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1- Introduction

2- Anatomical Overview

3- Causes

4- Treatment


Internal hemorrhoids (piles) are prolapses of rectal mucosa (more specifically of the “anal cushions”) containing the normally dilated veins of the internal rectal venous plexus. Internal hemorrhoids result from a breakdown of the muscularis mucosae, a smooth muscle layer deep to the mucosa. Internal hemorrhoids that prolapse into or through the anal canal are often compressed by the contracted sphincters, impeding blood flow.

© image from snell's clinical anatomy

Anatomical Overview

Normal Anatomy

  • Anal Canal: The last part of the digestive tract, approximately 2-4 cm long, which ends at the anus.
  • Hemorrhoidal Cushions: These are normal, vascular structures made of blood vessels, connective tissue, and some muscle fibers. They are found in three main locations in the anal canal:
    • Left lateral (3 o’clock position)
    • Right anterior (11 o’clock position)
    • Right posterior (7 o’clock position)

Types of Hemorrhoids

  1. Internal Hemorrhoids:

    • Located inside the rectum, above the pectinate (or dentate) line.
    • Covered by mucosa, a type of smooth, moist tissue.
    • Typically painless due to their location in the area with visceral innervation (less sensitive).
  2. External Hemorrhoids:

    • Located below the pectinate line, covered by anoderm (a type of skin).
    • These are supplied by somatic nerves, making them more sensitive and often painful.
    • Visible and palpable as lumps around the anus.


  • Engorgement: Increased pressure in the hemorrhoidal veins can cause them to swell.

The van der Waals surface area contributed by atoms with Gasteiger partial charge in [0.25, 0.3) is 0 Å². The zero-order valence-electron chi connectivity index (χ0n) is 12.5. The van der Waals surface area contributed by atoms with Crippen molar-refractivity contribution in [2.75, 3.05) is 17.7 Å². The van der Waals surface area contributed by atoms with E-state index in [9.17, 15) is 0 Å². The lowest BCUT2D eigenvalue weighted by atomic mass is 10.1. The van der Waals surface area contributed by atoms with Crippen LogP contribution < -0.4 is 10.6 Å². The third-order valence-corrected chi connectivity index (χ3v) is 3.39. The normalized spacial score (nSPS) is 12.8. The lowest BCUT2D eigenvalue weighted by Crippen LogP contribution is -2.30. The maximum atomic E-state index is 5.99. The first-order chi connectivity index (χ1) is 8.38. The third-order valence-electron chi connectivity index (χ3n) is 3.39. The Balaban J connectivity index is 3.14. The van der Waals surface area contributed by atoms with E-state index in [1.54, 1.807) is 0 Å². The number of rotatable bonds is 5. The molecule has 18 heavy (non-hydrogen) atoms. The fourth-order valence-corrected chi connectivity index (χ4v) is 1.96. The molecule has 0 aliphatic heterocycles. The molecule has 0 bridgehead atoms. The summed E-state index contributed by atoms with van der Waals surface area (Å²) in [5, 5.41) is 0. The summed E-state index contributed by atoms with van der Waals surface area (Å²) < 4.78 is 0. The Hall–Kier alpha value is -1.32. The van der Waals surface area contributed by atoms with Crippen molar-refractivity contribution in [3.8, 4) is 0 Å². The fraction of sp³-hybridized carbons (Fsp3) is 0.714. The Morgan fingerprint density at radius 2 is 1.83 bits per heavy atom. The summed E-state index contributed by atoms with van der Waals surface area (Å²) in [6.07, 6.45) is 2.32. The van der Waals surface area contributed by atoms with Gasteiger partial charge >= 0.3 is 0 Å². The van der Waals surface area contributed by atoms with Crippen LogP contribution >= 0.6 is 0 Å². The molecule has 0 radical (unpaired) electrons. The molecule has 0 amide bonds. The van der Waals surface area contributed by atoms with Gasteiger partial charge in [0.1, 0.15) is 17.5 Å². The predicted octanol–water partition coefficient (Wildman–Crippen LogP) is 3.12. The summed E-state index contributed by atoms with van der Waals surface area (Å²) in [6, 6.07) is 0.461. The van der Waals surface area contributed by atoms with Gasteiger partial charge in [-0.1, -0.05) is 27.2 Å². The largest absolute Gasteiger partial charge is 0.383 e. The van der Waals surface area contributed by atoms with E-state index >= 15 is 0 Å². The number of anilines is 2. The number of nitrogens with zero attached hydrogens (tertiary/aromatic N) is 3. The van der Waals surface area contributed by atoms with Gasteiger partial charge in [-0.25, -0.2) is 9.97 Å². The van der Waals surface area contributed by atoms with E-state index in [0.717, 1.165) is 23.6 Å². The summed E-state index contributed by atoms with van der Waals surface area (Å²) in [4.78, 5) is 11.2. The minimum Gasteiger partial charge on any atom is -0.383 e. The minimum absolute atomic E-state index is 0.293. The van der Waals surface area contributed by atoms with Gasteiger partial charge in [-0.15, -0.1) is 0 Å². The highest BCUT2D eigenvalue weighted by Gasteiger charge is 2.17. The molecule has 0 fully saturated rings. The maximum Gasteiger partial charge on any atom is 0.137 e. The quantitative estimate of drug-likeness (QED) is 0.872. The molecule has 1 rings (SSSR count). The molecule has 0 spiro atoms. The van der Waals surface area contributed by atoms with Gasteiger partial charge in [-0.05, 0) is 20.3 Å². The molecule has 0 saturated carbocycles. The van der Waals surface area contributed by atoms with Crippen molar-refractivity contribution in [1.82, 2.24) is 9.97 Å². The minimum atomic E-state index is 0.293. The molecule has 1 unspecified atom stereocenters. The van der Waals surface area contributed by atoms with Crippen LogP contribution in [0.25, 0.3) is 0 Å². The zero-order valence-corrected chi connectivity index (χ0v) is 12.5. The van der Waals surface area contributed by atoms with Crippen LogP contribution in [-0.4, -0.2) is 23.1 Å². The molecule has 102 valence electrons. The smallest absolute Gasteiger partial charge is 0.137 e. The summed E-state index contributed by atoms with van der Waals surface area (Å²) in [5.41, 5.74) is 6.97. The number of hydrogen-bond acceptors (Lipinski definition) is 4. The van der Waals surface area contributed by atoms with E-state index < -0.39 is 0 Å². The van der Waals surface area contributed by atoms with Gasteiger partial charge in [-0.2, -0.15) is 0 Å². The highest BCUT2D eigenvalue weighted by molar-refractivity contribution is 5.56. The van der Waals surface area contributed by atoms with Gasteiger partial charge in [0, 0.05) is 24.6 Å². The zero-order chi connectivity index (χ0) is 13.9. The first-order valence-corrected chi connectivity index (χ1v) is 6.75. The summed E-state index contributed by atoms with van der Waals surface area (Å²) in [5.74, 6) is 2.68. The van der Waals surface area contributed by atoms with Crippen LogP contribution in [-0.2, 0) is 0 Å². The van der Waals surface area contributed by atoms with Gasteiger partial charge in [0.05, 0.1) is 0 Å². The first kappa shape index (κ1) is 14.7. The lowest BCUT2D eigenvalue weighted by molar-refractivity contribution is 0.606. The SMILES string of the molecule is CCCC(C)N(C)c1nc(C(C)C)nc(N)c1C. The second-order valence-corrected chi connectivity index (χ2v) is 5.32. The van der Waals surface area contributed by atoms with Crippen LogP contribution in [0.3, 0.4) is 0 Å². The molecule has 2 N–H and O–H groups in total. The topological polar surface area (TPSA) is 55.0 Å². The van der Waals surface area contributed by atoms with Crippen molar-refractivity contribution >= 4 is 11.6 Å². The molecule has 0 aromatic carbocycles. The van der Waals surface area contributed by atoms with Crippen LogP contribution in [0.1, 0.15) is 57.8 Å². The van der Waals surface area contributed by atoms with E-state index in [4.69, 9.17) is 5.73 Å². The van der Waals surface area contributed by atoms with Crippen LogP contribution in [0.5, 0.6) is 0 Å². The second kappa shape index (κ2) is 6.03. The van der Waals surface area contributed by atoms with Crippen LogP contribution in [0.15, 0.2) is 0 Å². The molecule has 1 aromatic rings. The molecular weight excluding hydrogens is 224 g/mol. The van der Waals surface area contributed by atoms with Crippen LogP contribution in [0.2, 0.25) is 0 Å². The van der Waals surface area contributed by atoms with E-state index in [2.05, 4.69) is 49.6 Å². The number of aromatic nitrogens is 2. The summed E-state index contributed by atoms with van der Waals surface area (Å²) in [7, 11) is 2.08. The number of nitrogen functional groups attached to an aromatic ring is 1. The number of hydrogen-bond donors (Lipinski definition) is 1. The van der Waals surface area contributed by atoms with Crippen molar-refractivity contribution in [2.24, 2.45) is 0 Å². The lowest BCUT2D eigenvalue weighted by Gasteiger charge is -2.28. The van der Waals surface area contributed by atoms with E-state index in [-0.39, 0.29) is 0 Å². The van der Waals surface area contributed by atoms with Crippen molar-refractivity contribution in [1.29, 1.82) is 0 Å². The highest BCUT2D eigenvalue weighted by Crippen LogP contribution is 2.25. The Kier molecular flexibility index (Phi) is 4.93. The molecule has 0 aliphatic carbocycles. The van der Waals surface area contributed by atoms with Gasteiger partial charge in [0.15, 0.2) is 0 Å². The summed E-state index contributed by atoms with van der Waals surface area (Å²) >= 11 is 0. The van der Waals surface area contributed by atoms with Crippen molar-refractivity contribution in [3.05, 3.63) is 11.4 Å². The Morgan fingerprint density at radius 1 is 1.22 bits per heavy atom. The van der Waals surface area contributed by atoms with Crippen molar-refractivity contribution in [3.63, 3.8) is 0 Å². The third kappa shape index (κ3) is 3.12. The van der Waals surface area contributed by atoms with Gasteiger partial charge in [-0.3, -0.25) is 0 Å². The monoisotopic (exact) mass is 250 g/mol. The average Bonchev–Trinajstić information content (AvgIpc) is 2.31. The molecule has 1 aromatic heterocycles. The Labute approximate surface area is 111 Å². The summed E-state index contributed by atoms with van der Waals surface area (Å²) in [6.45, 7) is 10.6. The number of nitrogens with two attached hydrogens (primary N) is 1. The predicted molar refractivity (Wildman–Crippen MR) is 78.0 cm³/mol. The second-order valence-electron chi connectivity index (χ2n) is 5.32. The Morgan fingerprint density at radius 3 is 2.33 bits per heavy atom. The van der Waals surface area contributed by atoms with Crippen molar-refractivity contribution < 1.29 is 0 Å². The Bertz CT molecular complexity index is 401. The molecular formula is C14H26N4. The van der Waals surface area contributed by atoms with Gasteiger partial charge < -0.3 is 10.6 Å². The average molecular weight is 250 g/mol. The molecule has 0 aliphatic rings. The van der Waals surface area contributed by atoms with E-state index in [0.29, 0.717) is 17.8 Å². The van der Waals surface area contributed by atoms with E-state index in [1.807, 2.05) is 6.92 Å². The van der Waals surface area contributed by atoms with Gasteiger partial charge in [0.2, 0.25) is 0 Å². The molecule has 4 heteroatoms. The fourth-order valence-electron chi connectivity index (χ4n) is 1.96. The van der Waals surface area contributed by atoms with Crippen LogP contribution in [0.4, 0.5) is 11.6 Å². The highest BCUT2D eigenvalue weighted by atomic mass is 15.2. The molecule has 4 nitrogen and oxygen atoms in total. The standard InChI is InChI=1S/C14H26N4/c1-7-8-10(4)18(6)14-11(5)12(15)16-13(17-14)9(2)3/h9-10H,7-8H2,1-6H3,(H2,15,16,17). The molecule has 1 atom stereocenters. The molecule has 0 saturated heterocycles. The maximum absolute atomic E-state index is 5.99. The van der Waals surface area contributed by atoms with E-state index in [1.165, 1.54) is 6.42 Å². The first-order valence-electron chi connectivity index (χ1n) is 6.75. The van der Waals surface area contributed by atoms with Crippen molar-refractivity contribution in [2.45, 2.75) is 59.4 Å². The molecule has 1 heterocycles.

• Prolapse: Prolonged straining can cause internal hemorrhoids to extend beyond the anus.
  • Thrombosis: Blood can clot within an external hemorrhoid, causing a thrombosed hemorrhoid.
  • Inflammation: Irritation and swelling can lead to inflammation, causing discomfort and bleeding.
© image from snell's clinical anatomy


  • Straining during bowel movements
  • Sitting for long periods of time on the toilet
  • Chronic diarrhea or constipation
  • Obesity
  • Pregnancy
  • Low-fiber diet
  • Heavy lifting


Conservative Treatments:

  • High-fiber diet: Eating more fruits, vegetables, and whole grains to soften stool.
  • Hydration: Drinking plenty of fluids.
  • Topical treatments: Over-the-counter creams and suppositories containing hydrocortisone or witch hazel.
  • Warm baths: Soaking the anal area in plain warm water for 10-15 minutes two to three times a day.
  • Pain relief: Oral pain relievers such as acetaminophen, ibuprofen, or aspirin.

Medical Procedures:

  • Minimally Invasive Procedures: Rubber band ligation, sclerotherapy, or coagulation (infrared, laser, or bipolar).
  • Surgical Procedures: Hemorrhoidectomy (surgical removal of hemorrhoids) or hemorrhoid stapling.
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